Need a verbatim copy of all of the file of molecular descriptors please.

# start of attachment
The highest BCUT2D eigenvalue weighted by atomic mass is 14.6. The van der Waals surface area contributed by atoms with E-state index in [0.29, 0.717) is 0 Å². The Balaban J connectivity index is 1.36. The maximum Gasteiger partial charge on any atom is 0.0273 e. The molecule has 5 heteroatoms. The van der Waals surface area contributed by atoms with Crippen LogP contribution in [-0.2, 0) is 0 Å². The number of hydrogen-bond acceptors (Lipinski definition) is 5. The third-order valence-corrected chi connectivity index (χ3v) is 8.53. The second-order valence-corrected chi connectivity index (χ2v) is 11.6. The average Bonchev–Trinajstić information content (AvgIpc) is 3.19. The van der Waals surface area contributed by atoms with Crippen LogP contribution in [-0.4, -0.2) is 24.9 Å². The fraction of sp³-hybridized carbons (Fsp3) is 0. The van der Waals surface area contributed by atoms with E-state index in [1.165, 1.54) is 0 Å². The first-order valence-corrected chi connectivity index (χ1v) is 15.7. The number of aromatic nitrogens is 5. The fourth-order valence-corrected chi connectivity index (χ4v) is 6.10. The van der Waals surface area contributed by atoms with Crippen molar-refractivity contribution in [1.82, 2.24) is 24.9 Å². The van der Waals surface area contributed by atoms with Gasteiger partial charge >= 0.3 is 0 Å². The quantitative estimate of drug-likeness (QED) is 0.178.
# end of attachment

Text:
The highest BCUT2D eigenvalue weighted by atomic mass is 14.6. The van der Waals surface area contributed by atoms with E-state index in [0.29, 0.717) is 0 Å². The Balaban J connectivity index is 1.36. The maximum Gasteiger partial charge on any atom is 0.0273 e. The molecule has 5 heteroatoms. The van der Waals surface area contributed by atoms with Crippen LogP contribution in [-0.2, 0) is 0 Å². The number of hydrogen-bond acceptors (Lipinski definition) is 5. The third-order valence-corrected chi connectivity index (χ3v) is 8.53. The second-order valence-corrected chi connectivity index (χ2v) is 11.6. The average Bonchev–Trinajstić information content (AvgIpc) is 3.19. The van der Waals surface area contributed by atoms with Crippen LogP contribution in [-0.4, -0.2) is 24.9 Å². The fraction of sp³-hybridized carbons (Fsp3) is 0. The van der Waals surface area contributed by atoms with E-state index in [1.165, 1.54) is 0 Å². The first-order valence-corrected chi connectivity index (χ1v) is 15.7. The number of aromatic nitrogens is 5. The fourth-order valence-corrected chi connectivity index (χ4v) is 6.10. The van der Waals surface area contributed by atoms with Crippen molar-refractivity contribution in [1.82, 2.24) is 24.9 Å². The van der Waals surface area contributed by atoms with Gasteiger partial charge >= 0.3 is 0 Å². The quantitative estimate of drug-likeness (QED) is 0.178.